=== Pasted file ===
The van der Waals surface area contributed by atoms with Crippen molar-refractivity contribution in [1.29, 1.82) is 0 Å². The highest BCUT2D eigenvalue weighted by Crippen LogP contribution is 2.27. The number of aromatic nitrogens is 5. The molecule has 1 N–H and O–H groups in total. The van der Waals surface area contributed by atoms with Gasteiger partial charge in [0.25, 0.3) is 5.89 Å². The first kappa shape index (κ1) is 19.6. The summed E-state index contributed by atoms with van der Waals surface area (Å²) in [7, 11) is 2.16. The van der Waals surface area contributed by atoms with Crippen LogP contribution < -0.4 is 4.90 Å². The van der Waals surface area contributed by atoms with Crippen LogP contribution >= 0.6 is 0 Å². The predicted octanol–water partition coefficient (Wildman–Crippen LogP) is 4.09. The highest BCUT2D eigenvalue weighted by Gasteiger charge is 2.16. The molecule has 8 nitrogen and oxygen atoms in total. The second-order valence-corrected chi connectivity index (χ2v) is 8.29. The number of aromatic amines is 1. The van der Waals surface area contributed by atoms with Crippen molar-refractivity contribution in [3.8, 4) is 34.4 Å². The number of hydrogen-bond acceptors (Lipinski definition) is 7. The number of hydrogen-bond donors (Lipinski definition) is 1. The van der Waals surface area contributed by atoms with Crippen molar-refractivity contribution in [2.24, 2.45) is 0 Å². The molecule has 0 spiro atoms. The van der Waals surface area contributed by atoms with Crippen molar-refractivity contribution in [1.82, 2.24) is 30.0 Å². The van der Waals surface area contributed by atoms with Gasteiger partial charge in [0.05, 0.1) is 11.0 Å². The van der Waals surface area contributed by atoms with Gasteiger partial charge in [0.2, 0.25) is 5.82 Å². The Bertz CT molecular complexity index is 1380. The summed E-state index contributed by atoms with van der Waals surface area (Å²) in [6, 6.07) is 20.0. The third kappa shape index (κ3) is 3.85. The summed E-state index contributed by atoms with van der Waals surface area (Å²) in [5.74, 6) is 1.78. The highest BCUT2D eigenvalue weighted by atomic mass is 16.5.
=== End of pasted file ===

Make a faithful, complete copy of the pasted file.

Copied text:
The van der Waals surface area contributed by atoms with Crippen molar-refractivity contribution in [1.29, 1.82) is 0 Å². The highest BCUT2D eigenvalue weighted by Crippen LogP contribution is 2.27. The number of aromatic nitrogens is 5. The molecule has 1 N–H and O–H groups in total. The van der Waals surface area contributed by atoms with Gasteiger partial charge in [0.25, 0.3) is 5.89 Å². The first kappa shape index (κ1) is 19.6. The summed E-state index contributed by atoms with van der Waals surface area (Å²) in [7, 11) is 2.16. The van der Waals surface area contributed by atoms with Crippen LogP contribution < -0.4 is 4.90 Å². The van der Waals surface area contributed by atoms with Crippen LogP contribution >= 0.6 is 0 Å². The predicted octanol–water partition coefficient (Wildman–Crippen LogP) is 4.09. The highest BCUT2D eigenvalue weighted by Gasteiger charge is 2.16. The molecule has 8 nitrogen and oxygen atoms in total. The second-order valence-corrected chi connectivity index (χ2v) is 8.29. The number of aromatic amines is 1. The van der Waals surface area contributed by atoms with Crippen molar-refractivity contribution in [3.8, 4) is 34.4 Å². The number of hydrogen-bond acceptors (Lipinski definition) is 7. The number of hydrogen-bond donors (Lipinski definition) is 1. The van der Waals surface area contributed by atoms with Crippen molar-refractivity contribution in [2.24, 2.45) is 0 Å². The molecule has 0 spiro atoms. The van der Waals surface area contributed by atoms with Crippen molar-refractivity contribution in [1.82, 2.24) is 30.0 Å². The van der Waals surface area contributed by atoms with Gasteiger partial charge in [0.05, 0.1) is 11.0 Å². The van der Waals surface area contributed by atoms with Gasteiger partial charge in [0.2, 0.25) is 5.82 Å². The Bertz CT molecular complexity index is 1380. The summed E-state index contributed by atoms with van der Waals surface area (Å²) in [6, 6.07) is 20.0. The third kappa shape index (κ3) is 3.85. The summed E-state index contributed by atoms with van der Waals surface area (Å²) in [5.74, 6) is 1.78. The highest BCUT2D eigenvalue weighted by atomic mass is 16.5.